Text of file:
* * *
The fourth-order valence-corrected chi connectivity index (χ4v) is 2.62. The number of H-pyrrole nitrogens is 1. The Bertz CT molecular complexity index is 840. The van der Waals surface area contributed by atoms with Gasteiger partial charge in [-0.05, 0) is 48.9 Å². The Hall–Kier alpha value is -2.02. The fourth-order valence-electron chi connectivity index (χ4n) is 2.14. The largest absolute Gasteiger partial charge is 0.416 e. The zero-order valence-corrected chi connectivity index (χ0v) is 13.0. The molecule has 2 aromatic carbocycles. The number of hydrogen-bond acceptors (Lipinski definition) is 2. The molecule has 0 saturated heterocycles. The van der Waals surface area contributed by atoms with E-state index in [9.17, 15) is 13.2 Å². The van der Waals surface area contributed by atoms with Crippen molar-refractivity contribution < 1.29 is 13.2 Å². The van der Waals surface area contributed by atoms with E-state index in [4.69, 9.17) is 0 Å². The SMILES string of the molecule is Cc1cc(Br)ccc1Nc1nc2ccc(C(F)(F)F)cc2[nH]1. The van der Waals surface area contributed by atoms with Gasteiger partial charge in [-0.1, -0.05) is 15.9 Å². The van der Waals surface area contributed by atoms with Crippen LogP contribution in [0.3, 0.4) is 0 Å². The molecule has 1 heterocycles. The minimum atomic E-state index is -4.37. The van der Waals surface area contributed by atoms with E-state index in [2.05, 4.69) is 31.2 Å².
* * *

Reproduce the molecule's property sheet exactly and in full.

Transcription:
The fourth-order valence-corrected chi connectivity index (χ4v) is 2.62. The number of H-pyrrole nitrogens is 1. The Bertz CT molecular complexity index is 840. The van der Waals surface area contributed by atoms with Gasteiger partial charge in [-0.05, 0) is 48.9 Å². The Hall–Kier alpha value is -2.02. The fourth-order valence-electron chi connectivity index (χ4n) is 2.14. The largest absolute Gasteiger partial charge is 0.416 e. The zero-order valence-corrected chi connectivity index (χ0v) is 13.0. The molecule has 2 aromatic carbocycles. The number of hydrogen-bond acceptors (Lipinski definition) is 2. The molecule has 0 saturated heterocycles. The van der Waals surface area contributed by atoms with E-state index in [9.17, 15) is 13.2 Å². The van der Waals surface area contributed by atoms with Crippen molar-refractivity contribution < 1.29 is 13.2 Å². The van der Waals surface area contributed by atoms with E-state index in [4.69, 9.17) is 0 Å². The SMILES string of the molecule is Cc1cc(Br)ccc1Nc1nc2ccc(C(F)(F)F)cc2[nH]1. The van der Waals surface area contributed by atoms with Gasteiger partial charge in [-0.1, -0.05) is 15.9 Å². The van der Waals surface area contributed by atoms with Crippen LogP contribution in [0.3, 0.4) is 0 Å². The molecule has 1 heterocycles. The minimum atomic E-state index is -4.37. The van der Waals surface area contributed by atoms with E-state index in [2.05, 4.69) is 31.2 Å².